Cathy Young Cathy Young, a columnist for Reason and Real

Cathy Young is a regular contributor to Reason magazine and Real Clear Politics.

If there's one thing on which there is no partisan divide, it's sexual abuse of children. Yet the revelation of child abuse in the Duggar family, which has starred in The Learning Channel's reality show "19 Kids and Counting," has met with a sharply polarized response.

In the left-of-center media and their audiences, the news that eldest Duggar son Josh, now 27 and a conservative activist, molested several young girls when he was 14 and 15 was received with a mix of horror and barely disguised gloating. On the right, there have been complaints of double standards; many invoked last year's controversy over TV star Lena Dunham's disclosure of what some considered sexual abuse of her younger sister, brushed off by most of the media as normal child play. Former Alaska Gov. Sarah Palin weighed in on Twitter to express disgust with "radical liberals in the media" and call Dunham a "pedophile."

Palin's histrionics aside, the charges of hypocrisy are not without merit. There is little doubt that the response to the Duggar scandal is related to politics. Josh Duggar was, until his current troubles, a lobbyist for the anti-same-sex-marriage Family Research Council; his mother, Michelle Duggar, has campaigned against transgender rights legislation. More generally, the family's traditionalist lifestyle has made them icons of the religious right and put them at odds with the prevailing cultural ethos.

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Josh Duggar's offenses are admittedly not the same as Lena Dunham's. Duggar repeatedly fondled younger sisters (over their clothes) as a teen; Dunham recalls an incident of inspecting her 3-year-old sister's private parts at 7. But Dunham's memoir contains other creepy passages about her later interaction with her kid sister, including a mention of touching herself sexually with the younger girl sleeping next to her. Even leaving gender out of the equation, it's likely that similar disclosures about one of the Duggar (or Palin) girls would have been treated as much more tawdry and compromising.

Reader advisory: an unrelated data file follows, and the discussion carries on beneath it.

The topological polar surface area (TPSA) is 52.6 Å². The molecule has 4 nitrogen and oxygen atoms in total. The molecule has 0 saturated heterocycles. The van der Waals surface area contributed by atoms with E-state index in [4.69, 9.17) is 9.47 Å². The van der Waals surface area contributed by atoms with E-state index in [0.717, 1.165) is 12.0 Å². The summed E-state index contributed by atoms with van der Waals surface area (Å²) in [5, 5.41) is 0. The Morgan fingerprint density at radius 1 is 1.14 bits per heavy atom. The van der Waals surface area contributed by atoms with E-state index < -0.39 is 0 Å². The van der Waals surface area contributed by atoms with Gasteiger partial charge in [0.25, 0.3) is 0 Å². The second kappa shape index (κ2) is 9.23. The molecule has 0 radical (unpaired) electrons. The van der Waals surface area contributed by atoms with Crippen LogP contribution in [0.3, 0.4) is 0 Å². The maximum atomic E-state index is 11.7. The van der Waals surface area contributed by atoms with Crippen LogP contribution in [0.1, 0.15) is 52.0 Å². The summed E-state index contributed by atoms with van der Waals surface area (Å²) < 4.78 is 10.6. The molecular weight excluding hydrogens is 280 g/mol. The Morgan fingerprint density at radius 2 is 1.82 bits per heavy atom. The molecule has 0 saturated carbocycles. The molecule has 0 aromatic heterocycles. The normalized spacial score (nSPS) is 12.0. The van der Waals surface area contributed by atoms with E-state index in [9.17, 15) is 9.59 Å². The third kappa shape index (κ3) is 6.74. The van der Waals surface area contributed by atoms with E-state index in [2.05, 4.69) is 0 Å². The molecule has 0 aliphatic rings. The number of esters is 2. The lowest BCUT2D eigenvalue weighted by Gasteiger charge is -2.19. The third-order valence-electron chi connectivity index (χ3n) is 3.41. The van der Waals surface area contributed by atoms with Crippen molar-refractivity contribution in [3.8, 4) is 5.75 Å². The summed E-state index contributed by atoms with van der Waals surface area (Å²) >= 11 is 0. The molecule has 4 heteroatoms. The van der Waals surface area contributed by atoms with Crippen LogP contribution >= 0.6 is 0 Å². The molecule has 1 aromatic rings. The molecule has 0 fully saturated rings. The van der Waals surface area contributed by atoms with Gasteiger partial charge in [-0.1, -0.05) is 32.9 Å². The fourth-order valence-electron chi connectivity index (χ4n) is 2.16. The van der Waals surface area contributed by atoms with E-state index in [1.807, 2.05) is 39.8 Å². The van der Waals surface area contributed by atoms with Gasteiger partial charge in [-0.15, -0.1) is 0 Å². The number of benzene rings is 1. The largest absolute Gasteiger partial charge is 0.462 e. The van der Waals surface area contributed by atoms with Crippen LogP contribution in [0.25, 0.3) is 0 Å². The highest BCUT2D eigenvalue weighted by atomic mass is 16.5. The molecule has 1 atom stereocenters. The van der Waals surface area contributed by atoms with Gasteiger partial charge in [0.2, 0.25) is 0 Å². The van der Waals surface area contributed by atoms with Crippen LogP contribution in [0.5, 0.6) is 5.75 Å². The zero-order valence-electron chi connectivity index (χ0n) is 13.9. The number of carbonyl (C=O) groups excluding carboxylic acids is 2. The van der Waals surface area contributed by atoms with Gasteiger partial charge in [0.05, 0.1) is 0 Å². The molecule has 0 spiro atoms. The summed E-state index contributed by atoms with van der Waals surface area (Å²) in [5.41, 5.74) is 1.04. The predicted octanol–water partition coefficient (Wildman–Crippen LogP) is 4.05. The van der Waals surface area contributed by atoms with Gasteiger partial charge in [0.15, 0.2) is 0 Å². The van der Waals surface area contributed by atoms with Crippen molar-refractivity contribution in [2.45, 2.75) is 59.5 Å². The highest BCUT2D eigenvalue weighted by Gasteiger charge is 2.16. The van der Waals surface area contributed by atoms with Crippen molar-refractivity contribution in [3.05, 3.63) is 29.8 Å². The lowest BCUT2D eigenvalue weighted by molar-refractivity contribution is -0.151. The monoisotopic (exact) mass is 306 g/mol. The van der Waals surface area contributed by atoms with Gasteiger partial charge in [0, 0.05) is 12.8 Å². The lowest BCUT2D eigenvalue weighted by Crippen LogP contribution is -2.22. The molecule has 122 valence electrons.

And, to reverse the hypothetical, what if Josh Duggar had been the son of prominent liberal activists? Would his parents have been as roundly vilified for handling the situation through counseling and supervision and only reporting it to the police a year later? Would the media have been as eager to report on someone's sealed juvenile record, or to disclose the identities of sexual abuse victims?

A liberal commentator who is troubled by his fellow liberals' conduct is Steven I. Weiss, managing editor at The Jewish Channel and a reporter who has investigated child sexual-abuse cases. He has expressed his unease with reactions to the Duggar scandal on Twitter.

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"It seems clear to me that a bright red line -- of being opposed to the release of identifying information about juvenile delinquents and minors who are victims of sexual assault -- has been crossed," he wrote to me in an email. He notes that protecting privacy in such cases has been a longtime liberal concern; yet now that the minors involved are political opponents, we've seen this principle disregarded." Like Weiss, I have little affection for the Duggars' cultural values. Given their rhetoric branding gay and transgender people as a menace to children, I can understand the impulse to treat revelations of Josh Duggar's behavior as poetic justice. But we shouldn't be fighting the demonization of gays by demonizing a young man as pedophile because of something he did as an underage boy, or by undermining protections for juvenile defendants.

One can question the Duggars' decision-making -- including their decision to parade their family life on reality TV, with the media's complicity. But none of their sins exempt us from treating them fairly.

Cathy Young is a regular contributor to Reason magazine and Real Clear Politics.